* I cannot agree to share / to sharing an office with Ben.
* In no way can I agree to sharing / to share an office with Ben

The complication arises because there are two different forms of pretty much the same verb, agree and agree to. If we are using the phrasal verb, agree to, the -ing pattern is more likely. If we are using the non-phrasal verb, agree, the to-infinitive pattern is imperative. Compare the following:

* What have you agreed?
We've agreed to tidy our rooms when we get up, to clear the dishes from the table after eating and not to go out until we've finished our homework.

* What have you agreed to?
We've agreed to arriving punctually before the working day begins and to not leaving before five o' clock in the afternoon.
object to

Note that the opposite of agree to is object to and here only the -ing pattern is possible:

* What do you object to in her behaviour?
I object to her going out every evening and not telling me where she is going.
ook forward to something = anticipate something with interest

Look forward to is one of the many phrasal verbs in English in which an adverbial particle (forward) as well as a preposition (to) is combined with the stem verb to signify a particular meaning. What we are looking forward to can be exemplified as either as a noun phrase or as a verb-phrase with an -ing pattern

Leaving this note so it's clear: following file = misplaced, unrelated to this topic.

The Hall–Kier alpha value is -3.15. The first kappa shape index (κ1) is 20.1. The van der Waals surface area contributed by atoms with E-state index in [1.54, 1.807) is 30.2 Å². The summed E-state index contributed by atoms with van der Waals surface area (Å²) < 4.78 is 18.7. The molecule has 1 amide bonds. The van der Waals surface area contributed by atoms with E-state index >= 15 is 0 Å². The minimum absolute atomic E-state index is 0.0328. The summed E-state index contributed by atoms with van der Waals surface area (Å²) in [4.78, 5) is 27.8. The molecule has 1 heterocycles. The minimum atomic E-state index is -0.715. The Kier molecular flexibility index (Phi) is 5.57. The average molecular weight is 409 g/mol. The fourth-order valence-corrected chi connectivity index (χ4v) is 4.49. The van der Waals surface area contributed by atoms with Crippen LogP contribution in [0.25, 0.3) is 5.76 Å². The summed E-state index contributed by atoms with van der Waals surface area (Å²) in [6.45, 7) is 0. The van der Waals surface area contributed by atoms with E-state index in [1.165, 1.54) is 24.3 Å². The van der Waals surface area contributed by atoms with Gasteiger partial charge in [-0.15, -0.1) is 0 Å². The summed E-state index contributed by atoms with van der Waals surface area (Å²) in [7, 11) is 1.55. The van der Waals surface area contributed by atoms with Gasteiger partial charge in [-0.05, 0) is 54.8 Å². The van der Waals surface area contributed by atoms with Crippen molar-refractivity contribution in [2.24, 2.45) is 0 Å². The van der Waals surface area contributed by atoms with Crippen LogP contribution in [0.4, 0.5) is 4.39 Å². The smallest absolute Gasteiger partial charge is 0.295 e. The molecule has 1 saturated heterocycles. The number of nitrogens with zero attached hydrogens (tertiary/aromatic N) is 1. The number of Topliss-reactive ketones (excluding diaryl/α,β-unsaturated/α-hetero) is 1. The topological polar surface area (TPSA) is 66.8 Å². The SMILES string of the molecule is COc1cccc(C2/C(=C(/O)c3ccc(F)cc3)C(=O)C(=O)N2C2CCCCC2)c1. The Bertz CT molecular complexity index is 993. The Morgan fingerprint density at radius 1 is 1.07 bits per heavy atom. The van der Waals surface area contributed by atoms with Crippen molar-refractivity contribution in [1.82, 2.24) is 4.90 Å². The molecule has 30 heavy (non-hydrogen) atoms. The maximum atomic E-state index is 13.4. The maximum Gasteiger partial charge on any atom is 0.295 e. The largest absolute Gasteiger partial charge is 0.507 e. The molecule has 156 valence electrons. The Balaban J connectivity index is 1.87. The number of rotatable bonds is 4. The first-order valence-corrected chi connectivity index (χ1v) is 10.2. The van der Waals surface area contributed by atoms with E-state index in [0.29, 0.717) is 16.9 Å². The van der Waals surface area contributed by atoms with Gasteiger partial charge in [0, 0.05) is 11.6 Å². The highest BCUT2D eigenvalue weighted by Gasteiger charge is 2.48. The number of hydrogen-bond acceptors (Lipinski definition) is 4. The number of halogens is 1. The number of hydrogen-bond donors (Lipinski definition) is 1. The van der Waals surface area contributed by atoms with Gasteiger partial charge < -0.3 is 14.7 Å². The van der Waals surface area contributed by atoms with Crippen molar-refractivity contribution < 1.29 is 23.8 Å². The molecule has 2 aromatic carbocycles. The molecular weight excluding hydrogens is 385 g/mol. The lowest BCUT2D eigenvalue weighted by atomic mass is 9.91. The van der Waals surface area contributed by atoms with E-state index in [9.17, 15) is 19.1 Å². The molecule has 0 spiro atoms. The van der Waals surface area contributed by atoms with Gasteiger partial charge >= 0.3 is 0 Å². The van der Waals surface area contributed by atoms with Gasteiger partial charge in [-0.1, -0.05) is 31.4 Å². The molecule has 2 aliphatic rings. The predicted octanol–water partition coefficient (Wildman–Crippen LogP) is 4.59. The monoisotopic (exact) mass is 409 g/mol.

* Jill says she's not looking forward to Jack's party next weekend.
* I very much look forward to meeting you soon.
* They're looking forward to joining their children in Australia

There are many such three-part verbs, e.g.:

look back on = think back to
put up with = tolerate
come down with = fall ill with

There are a number of instances where such verbs end with the preposition to, e.g.:

face up to = confront
get round to = do something after some delay
get down to = concentrate on

Note that in such instances to is not part of any infinitive phrase. It is an integral part of the verb. And whatever it is that we face up to or get round to is normally expressed as either a noun phrase or as a verb phrase with an -ing pattern:

* I must get round to cleaning my car next weekend.
* And I must get down to reading Jack's article which he sent me two weeks ago
* I must face up to the fact that I'm never going to be promoted in this organisation.

Note that when verbs follow prepositions (any prepositions) the V-ing form is normally used, not the to-infinitive pattern:

* I managed to finish reading Jack's article by staying up till midnight.
* He's talking about getting it published in National Geographic magazine.
* Instead of going on holiday last summer, he undertook this arduous trip up the Amazon.

happyboy1992
Người bí ẩn
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Tổng số bài gửi : 711
Registration date : 22/08/2007

chu y 'So do I' / 'me too'

Bài gửi by happyboy1992 on 3/11/2007, 11:08 pm

Me too works quite well in simple exchanges such as:

* 'I’m hungry - Me too.' OR 'So am I.'

* 'I’m feeling very sleepy.' 'Me too.'

* 'I think I’ll go to bed.' 'So will I.'

It’s not very common as a stand-alone phrase with other pronouns, apart from You too? as a question, registering surprise, as in:

* 'I failed my maths exam.' 'You too? So did I!'

We would be unlikely to say: He too or Her too or They too, although we can use this construction if it is part of a longer utterance, as in:

* 'Maggie couldn’t go and he too discovered that he was unable to attend the December board meeting owing to a prior commitment.'